Christophe Feissinger:

Anomaly detection.

Christian Redneck:

... anomaly detection, thank you so much for Christophe. It, it's kind of the opposite. You're trying to learn from the negatives. You're trying to understand what the typical state of the, of the system is and everything which deviates from it is anomaly that you might wanna look into. So that has more abilities to detect things which are completely unknown.

Christophe Feissinger:

Yeah.

Liz Willets:

Love it. That's super talenting from both, both perspectives.

Christophe Feissinger:

That's, uh, I think, just to step back and, and to make, um, the audience appreciate, um, the complexity is, you know, a simple sentence. Like if I sent a, a team message to Liz and say, I will hurt you. Again, so first of all, there's no foul language. It's perfectly okay obviously, but the words that sentence targeted at someone else could mean a potential, uh, threats-

Christian Redneck:

Right.

Christophe Feissinger:

... um, or harassment. And so for the audience, the challenge here is not to detect every time the word, uh, hurt, because hurt could be, uh, using perfectly acceptable context, but here targeted at someone, uh, that set of words potentially could be a risk. And I think-

Christian Redneck:

Right.

Christophe Feissinger:

... that's the, that's the journey you've been on, uh, as well as, uh, the rest of the research team. And that's where you can just do look at single words, you get to look at a sentence, right Christian?

Christian Redneck:

Yes. That's exactly right. So older ML algorithms, they will just see the I, the will, and the hurt, kind of independently, and then do a best guess based on the presence of any of these words, more modern algorithms they will actually look at the sequence. I will hurt. They're perfectly capable of learning that the combination of these three words in that order is something that's relevant versus if they come in a different order or dependent of, uh, you know, in a different context, then it might not be possible. And let me pick up what Liz had mentioned earlier. So modern algorithms, if you train it or something like I will hurt you as a positive, it'll understand that there's a lot of words which are similar to hurt, which kind of have the same meaning. So it will also pick up on something like, I will kill you. Uh, I will crush you, even though you haven't fed those into the positive set.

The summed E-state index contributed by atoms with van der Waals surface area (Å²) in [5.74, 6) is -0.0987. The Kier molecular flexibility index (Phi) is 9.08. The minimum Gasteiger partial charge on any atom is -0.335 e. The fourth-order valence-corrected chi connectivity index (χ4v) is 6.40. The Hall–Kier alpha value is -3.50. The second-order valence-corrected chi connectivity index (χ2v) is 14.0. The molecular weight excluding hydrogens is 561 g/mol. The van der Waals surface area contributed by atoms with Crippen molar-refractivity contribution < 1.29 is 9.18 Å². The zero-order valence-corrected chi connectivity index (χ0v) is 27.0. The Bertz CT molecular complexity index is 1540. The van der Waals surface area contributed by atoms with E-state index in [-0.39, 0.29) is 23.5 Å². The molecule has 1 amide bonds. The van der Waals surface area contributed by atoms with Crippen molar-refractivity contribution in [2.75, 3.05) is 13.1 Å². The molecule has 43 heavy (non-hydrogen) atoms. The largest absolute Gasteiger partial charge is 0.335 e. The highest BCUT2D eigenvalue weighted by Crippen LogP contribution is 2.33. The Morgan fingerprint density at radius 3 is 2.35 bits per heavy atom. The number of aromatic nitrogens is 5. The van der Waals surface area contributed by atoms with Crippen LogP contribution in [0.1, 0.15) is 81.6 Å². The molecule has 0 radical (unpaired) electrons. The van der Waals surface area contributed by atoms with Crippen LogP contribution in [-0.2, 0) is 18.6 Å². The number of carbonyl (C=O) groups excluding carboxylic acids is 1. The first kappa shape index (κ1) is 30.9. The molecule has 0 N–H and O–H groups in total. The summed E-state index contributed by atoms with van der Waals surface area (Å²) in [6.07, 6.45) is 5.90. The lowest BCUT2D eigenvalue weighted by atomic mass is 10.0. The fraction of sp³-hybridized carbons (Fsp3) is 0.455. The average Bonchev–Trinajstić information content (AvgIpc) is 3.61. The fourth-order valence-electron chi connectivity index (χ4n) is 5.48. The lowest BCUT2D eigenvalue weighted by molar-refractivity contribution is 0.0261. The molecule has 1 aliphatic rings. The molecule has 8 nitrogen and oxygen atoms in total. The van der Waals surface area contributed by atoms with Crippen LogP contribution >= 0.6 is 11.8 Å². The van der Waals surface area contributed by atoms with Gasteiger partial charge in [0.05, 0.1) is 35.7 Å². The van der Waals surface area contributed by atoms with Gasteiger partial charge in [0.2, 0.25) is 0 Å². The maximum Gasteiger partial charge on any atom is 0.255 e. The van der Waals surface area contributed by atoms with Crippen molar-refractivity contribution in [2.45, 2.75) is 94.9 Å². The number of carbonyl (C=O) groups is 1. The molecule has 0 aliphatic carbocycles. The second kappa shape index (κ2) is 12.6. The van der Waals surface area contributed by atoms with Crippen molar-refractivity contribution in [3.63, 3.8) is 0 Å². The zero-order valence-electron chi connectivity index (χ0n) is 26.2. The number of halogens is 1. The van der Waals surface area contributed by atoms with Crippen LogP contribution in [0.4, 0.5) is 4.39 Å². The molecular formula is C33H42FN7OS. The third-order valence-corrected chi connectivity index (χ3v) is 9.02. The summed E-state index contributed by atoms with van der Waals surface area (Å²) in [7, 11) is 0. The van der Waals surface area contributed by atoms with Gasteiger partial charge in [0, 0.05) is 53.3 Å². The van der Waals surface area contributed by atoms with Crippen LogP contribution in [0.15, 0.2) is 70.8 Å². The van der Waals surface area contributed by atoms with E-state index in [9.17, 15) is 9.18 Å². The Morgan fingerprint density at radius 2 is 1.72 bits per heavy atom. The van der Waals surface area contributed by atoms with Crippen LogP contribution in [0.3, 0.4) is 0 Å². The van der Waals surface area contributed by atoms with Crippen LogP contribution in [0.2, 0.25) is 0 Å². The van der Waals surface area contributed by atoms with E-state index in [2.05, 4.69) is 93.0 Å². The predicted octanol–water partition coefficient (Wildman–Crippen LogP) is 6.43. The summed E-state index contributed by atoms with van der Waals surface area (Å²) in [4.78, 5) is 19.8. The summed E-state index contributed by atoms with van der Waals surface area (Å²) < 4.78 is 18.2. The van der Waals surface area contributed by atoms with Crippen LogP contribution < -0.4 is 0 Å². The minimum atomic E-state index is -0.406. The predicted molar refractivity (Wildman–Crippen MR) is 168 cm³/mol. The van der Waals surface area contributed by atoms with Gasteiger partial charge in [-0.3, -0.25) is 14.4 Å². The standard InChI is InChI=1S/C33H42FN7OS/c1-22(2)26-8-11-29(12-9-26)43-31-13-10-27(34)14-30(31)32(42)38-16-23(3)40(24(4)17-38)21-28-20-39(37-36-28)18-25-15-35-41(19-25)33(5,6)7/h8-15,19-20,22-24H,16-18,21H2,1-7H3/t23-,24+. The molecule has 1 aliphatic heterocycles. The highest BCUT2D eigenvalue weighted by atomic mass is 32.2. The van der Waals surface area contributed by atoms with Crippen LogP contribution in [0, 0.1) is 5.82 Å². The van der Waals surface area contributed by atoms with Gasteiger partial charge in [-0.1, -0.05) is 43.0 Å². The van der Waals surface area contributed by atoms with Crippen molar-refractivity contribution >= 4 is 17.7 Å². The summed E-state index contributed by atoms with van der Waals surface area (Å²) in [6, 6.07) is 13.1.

Christophe Feissinger:

But that all falls into that kind of threat, which-

Christian Redneck:

Yes.

Christophe Feissinger:

... stepping back is a risk soon as someone starts using that language, maybe, maybe they are actually meaning those things and they're gonna escalate or transition to physical threat.

Christian Redneck:

That's a real possibility. Yes.

Christophe Feissinger:

Okay.

Liz Willets: